By Collin Kelley
When Vanilla Heart Publishing announced it was going to release my mystery/suspense novel, Remain In Light, as an eBook in October and wait until January to release the trade paperback, it made me pause.
VHP had published my debut, Conquering Venus, in print and eBook on the same day back in 2009. But that was sooooo two years ago. "Haven't you heard of reverse windowing?" VHP's managing editor, Kimberlee Williams, asked.
Sheepishly, I had not. Looking at my royalty statements for Conquering Venus, I realized that the large majority of my sales were eBooks. It suddenly made sense. And the rest of the publishing world -- large and small -- is also starting to catch on to the idea of reverse windowing -- or "digital first" in publishing jargon.
According to Publishers Weekly, eBook sales were up 152 percent in July and the imminent release of the new Kindle Fire and updated B&N Nook continues to show readers are increasingly interested in reading their books digitally.
Two years ago, HarperCollins, Hachette and Simon & Schuster vowed to save hardback books by waiting two to three months before releasing the eBook version of high-profile novels. Consumers, to say the least, were not happy. That valiant effort quickly fell by the wayside and those publishers are now releasing hardbacks and eBooks on the same day. Some of the Big 6 went a step further.
Random House made headlines last year when it released Deepak Chopra's fictional biography, Muhammad, in eBook format weeks before it hit print and made Rosie Allison's Orange Prize-nominated novel, The Very Thought of You, available as an eBook two months before the trade paperback was released. In October, Random House announced it was joining forces with Politico to create an eBook imprint for political texts, Politico Bookshelf, just in time for campaign season.
Knopf did a publishing blitz for Haruki Murakami's hotly anticipated 1Q84, releasing the hardcover, eBook and audio version all on Oct. 25. At a hefty 944 pages, the eBook edition sounds easier to manage and it's also half the price of the hardcover version.
Amazon, to the dismay of The Big 6, has also played a part in this latest revolution. Amazon has been cherry picking bestselling authors and adding them to the rosters of its own publishing imprints like Encore, Montlake Romance and Crossing. The eBooks come first, followed by the print. The authors are getting a big boost in sales and readers are getting the eBooks they want without having to wait.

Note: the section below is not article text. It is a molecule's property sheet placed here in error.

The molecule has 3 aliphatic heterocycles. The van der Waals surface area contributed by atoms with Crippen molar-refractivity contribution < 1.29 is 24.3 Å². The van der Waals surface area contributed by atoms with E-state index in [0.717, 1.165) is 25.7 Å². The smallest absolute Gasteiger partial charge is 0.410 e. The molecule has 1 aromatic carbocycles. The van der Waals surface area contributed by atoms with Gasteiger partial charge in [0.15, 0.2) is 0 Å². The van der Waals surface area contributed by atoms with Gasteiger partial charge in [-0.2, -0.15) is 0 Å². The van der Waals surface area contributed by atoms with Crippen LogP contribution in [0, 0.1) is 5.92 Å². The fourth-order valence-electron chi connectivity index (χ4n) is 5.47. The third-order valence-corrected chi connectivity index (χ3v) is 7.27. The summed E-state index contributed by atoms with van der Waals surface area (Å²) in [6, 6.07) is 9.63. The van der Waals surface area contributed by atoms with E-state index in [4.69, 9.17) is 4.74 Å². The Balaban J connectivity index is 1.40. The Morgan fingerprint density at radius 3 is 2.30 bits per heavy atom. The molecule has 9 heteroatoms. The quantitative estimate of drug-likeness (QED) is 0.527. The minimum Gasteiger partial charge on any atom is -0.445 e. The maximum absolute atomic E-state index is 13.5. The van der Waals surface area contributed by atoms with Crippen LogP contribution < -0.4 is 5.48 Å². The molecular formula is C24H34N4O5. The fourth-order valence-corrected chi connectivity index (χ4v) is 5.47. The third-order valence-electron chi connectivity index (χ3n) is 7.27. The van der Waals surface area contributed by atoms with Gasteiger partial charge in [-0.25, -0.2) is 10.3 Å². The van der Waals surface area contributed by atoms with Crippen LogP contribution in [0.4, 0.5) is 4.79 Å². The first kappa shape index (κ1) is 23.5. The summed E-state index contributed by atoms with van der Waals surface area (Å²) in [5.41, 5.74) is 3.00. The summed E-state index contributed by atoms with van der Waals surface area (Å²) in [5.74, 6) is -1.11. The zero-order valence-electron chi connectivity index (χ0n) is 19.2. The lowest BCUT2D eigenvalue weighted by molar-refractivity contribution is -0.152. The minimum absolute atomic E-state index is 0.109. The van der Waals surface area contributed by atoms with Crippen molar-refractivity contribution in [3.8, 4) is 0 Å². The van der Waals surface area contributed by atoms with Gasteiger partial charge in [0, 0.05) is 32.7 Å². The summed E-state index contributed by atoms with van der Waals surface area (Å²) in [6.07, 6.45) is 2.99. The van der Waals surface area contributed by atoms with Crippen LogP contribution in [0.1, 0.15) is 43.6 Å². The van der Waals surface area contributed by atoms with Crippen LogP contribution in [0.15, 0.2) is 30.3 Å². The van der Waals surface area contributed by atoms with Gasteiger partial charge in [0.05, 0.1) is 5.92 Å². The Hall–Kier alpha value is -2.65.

Self-publishing and eBook evangelist JA Konrath, who also happens to be a bestselling mystery/thriller writer, recently signed on with Amazon imprint Thomas & Mercer, and his latest collaboration with Black Crouch, Stirred, will be released as an eBook on Nov. 22. The paperback won't appear until February. Konrath is thrilled.
"It takes time to format, print, and ship paper books, and it doesn't make any sense to wait to release the eBook until the paper version is ready," Konrath said. "Why punish eBook readers by making them wait? Also, why punish the author by making them wait? An eBbook published today can start making money today."
Konrath predicts a future where there are very few brick and mortar bookstores left to sell physical books, so the majority of paper books will be ordered print-on-demand. "I don't predict many midlist authors will have paper releases in the future -- there won't be enough bookstores left to justify it," Konrath said. "Paper will be special order, nonreturnable, and will come after the eBook version."
VHP made no bones about its move toward reverse windowing with my novel and its stable of mystery, romance and spiritual authors: the economy and changing habits. "With print sales plummeting during this economic downturn, it makes sense to gauge reader interest on the lower cost eBooks, which still produce income for both the company and our authors," Williams said.
Like many authors, I've learned to adapt to this new way of thinking. As a collector of books, I have treasured first and autographed editions all over my house, but I'm also a convert to eBooks. I've been reading them on my iPhone and I'm eagerly awaiting delivery of my first Kindle.
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